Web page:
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Palmer v. Schuette

United States District Court, E.D. Michigan, Southern Division

September 11, 2017

BRIAN PALMER, Plaintiff,


          Denise Page Hood Chief Judge, United States District Court.


         On December 19, 2014, Plaintiff Brian Palmer filed a three-count Complaint against Defendants Bill Schuette (“Schuette”) and Scott Teter (“Teter”). On September 27, 2016, the Court entered an Order Granting Defendants' Motion to Dismiss. [Dkt. No. 18] On October 13, 2016, Plaintiff filed a Combined Motion for Reconsideration and Motion to Amend the Complaint (“Combined Motion”) [Dkt. No. 20], to which Defendants filed a response and Plaintiff filed a reply. The Court, having concluded that the decision process would not be significantly aided by oral argument, previously ordered that the motion be resolved on the motion and briefs submitted by the parties. E.D. Mich. L.R. 7.1(f)(2). [Dkt. No. 22] For the reasons that follow, the Court denies the Combined Motion.


         The relevant facts regarding this matter were set forth in the Court's September 27, 2016 Order and, rather than restate them here, the Court incorporates them by reference in this Order. The following facts are relevant to the Combined Motion.

         Plaintiff is a former Michigan state representative who was charged in a misdemeanor complaint with, and entered a no-contest plea in the 54A District Court to, one count of willful neglect of duty under M.C.L. § 750.478. M.C.L. § 750.478 provides:

When any duty is or shall be enjoined by law upon any public officer, or upon any person holding any public trust or employment, every willful neglect to perform such duty, where no special provision shall have been made for the punishment of such delinquency, constitutes a misdemeanor punishable by imprisonment for not more than 1 year or a fine of not more than $1, 000.00.

         Prior to and at the time Plaintiff entered his no-contest plea, he “was self-employed as a partner and the president of his own venture capital company.”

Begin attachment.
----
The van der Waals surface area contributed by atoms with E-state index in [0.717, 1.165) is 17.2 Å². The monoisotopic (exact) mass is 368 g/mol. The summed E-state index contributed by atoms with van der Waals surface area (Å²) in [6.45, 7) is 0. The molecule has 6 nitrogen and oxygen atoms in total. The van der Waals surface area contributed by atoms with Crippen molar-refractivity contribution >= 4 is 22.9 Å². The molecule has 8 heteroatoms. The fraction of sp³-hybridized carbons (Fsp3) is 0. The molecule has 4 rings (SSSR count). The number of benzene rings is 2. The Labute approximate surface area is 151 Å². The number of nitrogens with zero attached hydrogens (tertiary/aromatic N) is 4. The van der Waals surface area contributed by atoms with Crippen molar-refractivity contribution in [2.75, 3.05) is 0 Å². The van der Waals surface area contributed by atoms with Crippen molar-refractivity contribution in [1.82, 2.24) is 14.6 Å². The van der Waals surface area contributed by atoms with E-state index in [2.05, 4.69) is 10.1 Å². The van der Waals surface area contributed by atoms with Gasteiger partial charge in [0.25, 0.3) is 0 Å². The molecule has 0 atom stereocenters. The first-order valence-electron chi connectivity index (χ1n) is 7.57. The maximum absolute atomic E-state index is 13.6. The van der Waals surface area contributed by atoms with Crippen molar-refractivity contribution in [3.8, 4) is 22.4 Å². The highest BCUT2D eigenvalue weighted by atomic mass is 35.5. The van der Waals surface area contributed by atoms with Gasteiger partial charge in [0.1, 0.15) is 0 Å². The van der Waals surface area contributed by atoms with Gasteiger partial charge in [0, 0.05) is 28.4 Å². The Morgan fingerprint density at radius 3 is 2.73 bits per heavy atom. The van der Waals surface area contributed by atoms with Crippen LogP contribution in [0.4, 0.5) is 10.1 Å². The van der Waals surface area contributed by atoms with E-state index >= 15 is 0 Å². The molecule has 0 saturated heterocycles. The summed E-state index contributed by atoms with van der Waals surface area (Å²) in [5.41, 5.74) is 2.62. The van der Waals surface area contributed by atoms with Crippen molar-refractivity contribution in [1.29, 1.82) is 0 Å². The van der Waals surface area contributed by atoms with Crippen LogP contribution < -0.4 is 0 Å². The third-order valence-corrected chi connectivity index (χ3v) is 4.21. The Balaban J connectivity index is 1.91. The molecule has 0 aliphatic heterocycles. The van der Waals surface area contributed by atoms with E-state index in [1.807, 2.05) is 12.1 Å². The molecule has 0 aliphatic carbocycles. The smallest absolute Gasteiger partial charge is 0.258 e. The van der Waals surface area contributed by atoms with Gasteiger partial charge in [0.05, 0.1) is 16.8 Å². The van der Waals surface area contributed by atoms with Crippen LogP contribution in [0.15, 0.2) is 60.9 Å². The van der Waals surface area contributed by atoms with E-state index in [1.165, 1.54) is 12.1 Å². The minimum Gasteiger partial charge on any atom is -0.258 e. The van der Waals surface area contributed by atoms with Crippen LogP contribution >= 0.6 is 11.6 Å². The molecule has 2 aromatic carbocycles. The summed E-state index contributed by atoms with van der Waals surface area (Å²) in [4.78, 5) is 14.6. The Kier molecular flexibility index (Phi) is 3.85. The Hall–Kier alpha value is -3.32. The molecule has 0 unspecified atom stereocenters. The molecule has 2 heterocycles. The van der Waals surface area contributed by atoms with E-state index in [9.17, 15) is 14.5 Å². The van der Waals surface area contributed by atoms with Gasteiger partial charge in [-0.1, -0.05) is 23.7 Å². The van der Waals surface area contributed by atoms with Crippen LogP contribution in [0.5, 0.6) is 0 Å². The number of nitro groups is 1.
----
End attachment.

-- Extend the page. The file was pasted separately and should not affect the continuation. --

Teter is an assistant attorney general in the office of the Michigan Attorney General who prosecuted Plaintiff. Schuette is the Attorney General for the State of Michigan, and he authorized the charge against Plaintiff.

         On December 20, 2013, the same day that Plaintiff entered his no-contest plea and was sentenced, Schuette issued, and Teter contributed to, a press release on the Michigan Attorney General website regarding Plaintiff's conviction. The press release was titled “Schuette Announces Conviction of Former Macomb State Representative for Role in Ponzi Scheme.” The press release stated, in part, that Plaintiff “assisted two other men to operate a $9 million Ponzi scheme that defrauded more than 150 persons between 2006 and 2012” and “used his position as an elected official to assist” others in operating a fraudulent investment company. [Dkt. No. 1, ¶¶ 24-26]

         Plaintiff's Complaint alleged that Defendants, acting in their individual capacities: (1) violated Plaintiff's due process rights under the Fifth and Fourteenth Amendments (Count I); (2) violated Plaintiff's Fourth Amendment right to be free from prosecution without probable cause (Count Two); and (3) defamed Plaintiff under the laws of the State of Michigan (Count Three). Plaintiff's Motion for Reconsideration challenges the Court's dismissal of Counts I and Count III but not the dismissal of Count II.


         A. Reconsideration Standard

         In order to obtain reconsideration of a particular matter, the party bringing the motion for reconsideration must: (1) demonstrate a palpable defect by which the Court and the parties have been misled; and (2) demonstrate that “correcting the defect will result in a different disposition of the case.” E.D. Mich. L.R. 7.1(h)(3). See also Graham ex rel. Estate of Graham v. County of Washtenaw, 358 F.3d 377, 385 (6th Cir. 2004); Aetna Cas. and Sur. Co. v. Dow Chemical Co., 44 F.Supp.2d 865, 866 (E.D. Mich. 1999); Kirkpatrick v. General Electric, 969 F.Supp. 457, 459 (E.D. Mich. 1997).

         A “palpable defect” is a “defect which is obvious, clear, unmistakable, manifest, or plain.” Olson v. The Home Depot, 321 F.Supp.2d 872, 874 (E.D. Mich. 2004). The movant must also demonstrate that the disposition of the case would be different if the palpable defect were cured. E.D. Mich. L.R. 7.1(h)(3). Brown v. Walgreens Income Protective Plan for Store Managers, No. 10-CV-14442, 2013 WL 1040530, at *1 (E.D. Mich. Mar. 15, 2013). “[T]he court will not grant motions for rehearing or ...

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